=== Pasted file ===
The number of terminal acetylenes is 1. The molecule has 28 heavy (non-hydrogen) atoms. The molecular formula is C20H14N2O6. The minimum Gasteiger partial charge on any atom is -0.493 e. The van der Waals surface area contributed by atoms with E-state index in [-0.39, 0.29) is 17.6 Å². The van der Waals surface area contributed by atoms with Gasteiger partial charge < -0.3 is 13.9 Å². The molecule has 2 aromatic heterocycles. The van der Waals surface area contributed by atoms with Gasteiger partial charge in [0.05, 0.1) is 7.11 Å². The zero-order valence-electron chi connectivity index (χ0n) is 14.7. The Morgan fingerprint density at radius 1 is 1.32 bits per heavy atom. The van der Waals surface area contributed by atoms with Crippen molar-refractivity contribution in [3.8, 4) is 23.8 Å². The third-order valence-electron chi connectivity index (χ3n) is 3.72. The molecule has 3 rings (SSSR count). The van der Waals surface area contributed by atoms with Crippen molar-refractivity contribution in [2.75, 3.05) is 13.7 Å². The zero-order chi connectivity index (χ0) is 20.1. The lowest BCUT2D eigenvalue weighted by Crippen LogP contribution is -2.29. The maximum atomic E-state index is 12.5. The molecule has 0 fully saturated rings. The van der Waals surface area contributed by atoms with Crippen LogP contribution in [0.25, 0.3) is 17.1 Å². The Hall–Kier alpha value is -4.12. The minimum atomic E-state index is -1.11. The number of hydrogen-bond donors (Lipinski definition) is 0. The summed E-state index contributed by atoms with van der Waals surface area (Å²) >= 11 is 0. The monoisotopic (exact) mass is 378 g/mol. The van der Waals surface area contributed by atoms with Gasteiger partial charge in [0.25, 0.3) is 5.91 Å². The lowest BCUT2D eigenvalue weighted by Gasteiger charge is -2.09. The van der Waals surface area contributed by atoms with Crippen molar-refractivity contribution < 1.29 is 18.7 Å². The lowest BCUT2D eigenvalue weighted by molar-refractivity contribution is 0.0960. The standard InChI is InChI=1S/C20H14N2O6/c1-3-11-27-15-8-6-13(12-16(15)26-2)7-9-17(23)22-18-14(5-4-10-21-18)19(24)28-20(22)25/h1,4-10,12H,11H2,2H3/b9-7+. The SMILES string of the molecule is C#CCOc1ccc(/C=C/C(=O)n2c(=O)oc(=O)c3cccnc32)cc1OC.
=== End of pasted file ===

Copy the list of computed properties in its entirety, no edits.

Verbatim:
The number of terminal acetylenes is 1. The molecule has 28 heavy (non-hydrogen) atoms. The molecular formula is C20H14N2O6. The minimum Gasteiger partial charge on any atom is -0.493 e. The van der Waals surface area contributed by atoms with E-state index in [-0.39, 0.29) is 17.6 Å². The van der Waals surface area contributed by atoms with Gasteiger partial charge < -0.3 is 13.9 Å². The molecule has 2 aromatic heterocycles. The van der Waals surface area contributed by atoms with Gasteiger partial charge in [0.05, 0.1) is 7.11 Å². The zero-order valence-electron chi connectivity index (χ0n) is 14.7. The Morgan fingerprint density at radius 1 is 1.32 bits per heavy atom. The van der Waals surface area contributed by atoms with Crippen molar-refractivity contribution in [3.8, 4) is 23.8 Å². The third-order valence-electron chi connectivity index (χ3n) is 3.72. The molecule has 3 rings (SSSR count). The van der Waals surface area contributed by atoms with Crippen molar-refractivity contribution in [2.75, 3.05) is 13.7 Å². The zero-order chi connectivity index (χ0) is 20.1. The lowest BCUT2D eigenvalue weighted by Crippen LogP contribution is -2.29. The maximum atomic E-state index is 12.5. The molecule has 0 fully saturated rings. The van der Waals surface area contributed by atoms with Crippen LogP contribution in [0.25, 0.3) is 17.1 Å². The Hall–Kier alpha value is -4.12. The minimum atomic E-state index is -1.11. The number of hydrogen-bond donors (Lipinski definition) is 0. The summed E-state index contributed by atoms with van der Waals surface area (Å²) >= 11 is 0. The monoisotopic (exact) mass is 378 g/mol. The van der Waals surface area contributed by atoms with Gasteiger partial charge in [0.25, 0.3) is 5.91 Å². The lowest BCUT2D eigenvalue weighted by Gasteiger charge is -2.09. The van der Waals surface area contributed by atoms with Crippen molar-refractivity contribution < 1.29 is 18.7 Å². The lowest BCUT2D eigenvalue weighted by molar-refractivity contribution is 0.0960. The standard InChI is InChI=1S/C20H14N2O6/c1-3-11-27-15-8-6-13(12-16(15)26-2)7-9-17(23)22-18-14(5-4-10-21-18)19(24)28-20(22)25/h1,4-10,12H,11H2,2H3/b9-7+. The SMILES string of the molecule is C#CCOc1ccc(/C=C/C(=O)n2c(=O)oc(=O)c3cccnc32)cc1OC.